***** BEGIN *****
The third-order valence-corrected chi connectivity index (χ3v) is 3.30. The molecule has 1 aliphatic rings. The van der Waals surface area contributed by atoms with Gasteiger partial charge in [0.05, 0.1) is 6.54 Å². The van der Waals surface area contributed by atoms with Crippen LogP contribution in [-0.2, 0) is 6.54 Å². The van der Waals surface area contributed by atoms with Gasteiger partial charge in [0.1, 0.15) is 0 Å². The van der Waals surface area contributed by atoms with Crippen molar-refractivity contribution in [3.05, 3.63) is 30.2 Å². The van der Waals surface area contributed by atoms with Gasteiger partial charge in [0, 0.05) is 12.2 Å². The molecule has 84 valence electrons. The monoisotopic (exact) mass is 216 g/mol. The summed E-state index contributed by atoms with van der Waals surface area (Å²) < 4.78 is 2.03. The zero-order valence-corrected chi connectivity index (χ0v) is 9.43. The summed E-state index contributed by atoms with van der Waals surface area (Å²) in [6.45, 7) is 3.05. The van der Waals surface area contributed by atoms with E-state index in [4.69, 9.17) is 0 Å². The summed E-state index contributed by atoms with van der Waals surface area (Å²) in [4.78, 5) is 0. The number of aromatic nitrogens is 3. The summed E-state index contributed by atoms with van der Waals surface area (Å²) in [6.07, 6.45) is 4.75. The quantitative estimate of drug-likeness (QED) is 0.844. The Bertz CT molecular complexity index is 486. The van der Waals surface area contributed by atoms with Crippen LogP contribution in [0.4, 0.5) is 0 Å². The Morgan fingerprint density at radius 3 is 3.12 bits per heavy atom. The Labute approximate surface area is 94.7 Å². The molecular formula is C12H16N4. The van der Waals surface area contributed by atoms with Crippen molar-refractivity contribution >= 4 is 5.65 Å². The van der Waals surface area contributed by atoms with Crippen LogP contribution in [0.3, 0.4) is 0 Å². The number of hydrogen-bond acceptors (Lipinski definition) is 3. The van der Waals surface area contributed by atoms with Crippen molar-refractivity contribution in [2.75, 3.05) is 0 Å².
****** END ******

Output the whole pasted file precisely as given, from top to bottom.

The third-order valence-corrected chi connectivity index (χ3v) is 3.30. The molecule has 1 aliphatic rings. The van der Waals surface area contributed by atoms with Gasteiger partial charge in [0.05, 0.1) is 6.54 Å². The van der Waals surface area contributed by atoms with Crippen LogP contribution in [-0.2, 0) is 6.54 Å². The van der Waals surface area contributed by atoms with Gasteiger partial charge in [0.1, 0.15) is 0 Å². The van der Waals surface area contributed by atoms with Crippen molar-refractivity contribution in [3.05, 3.63) is 30.2 Å². The van der Waals surface area contributed by atoms with Gasteiger partial charge in [0, 0.05) is 12.2 Å². The molecule has 84 valence electrons. The monoisotopic (exact) mass is 216 g/mol. The summed E-state index contributed by atoms with van der Waals surface area (Å²) < 4.78 is 2.03. The zero-order valence-corrected chi connectivity index (χ0v) is 9.43. The summed E-state index contributed by atoms with van der Waals surface area (Å²) in [6.45, 7) is 3.05. The van der Waals surface area contributed by atoms with E-state index in [4.69, 9.17) is 0 Å². The summed E-state index contributed by atoms with van der Waals surface area (Å²) in [4.78, 5) is 0. The number of aromatic nitrogens is 3. The summed E-state index contributed by atoms with van der Waals surface area (Å²) in [6.07, 6.45) is 4.75. The quantitative estimate of drug-likeness (QED) is 0.844. The Bertz CT molecular complexity index is 486. The van der Waals surface area contributed by atoms with Crippen LogP contribution in [0.4, 0.5) is 0 Å². The Morgan fingerprint density at radius 3 is 3.12 bits per heavy atom. The Labute approximate surface area is 94.7 Å². The molecular formula is C12H16N4. The van der Waals surface area contributed by atoms with Crippen molar-refractivity contribution >= 4 is 5.65 Å². The van der Waals surface area contributed by atoms with Crippen LogP contribution in [0.3, 0.4) is 0 Å². The number of hydrogen-bond acceptors (Lipinski definition) is 3. The van der Waals surface area contributed by atoms with Crippen molar-refractivity contribution in [2.75, 3.05) is 0 Å².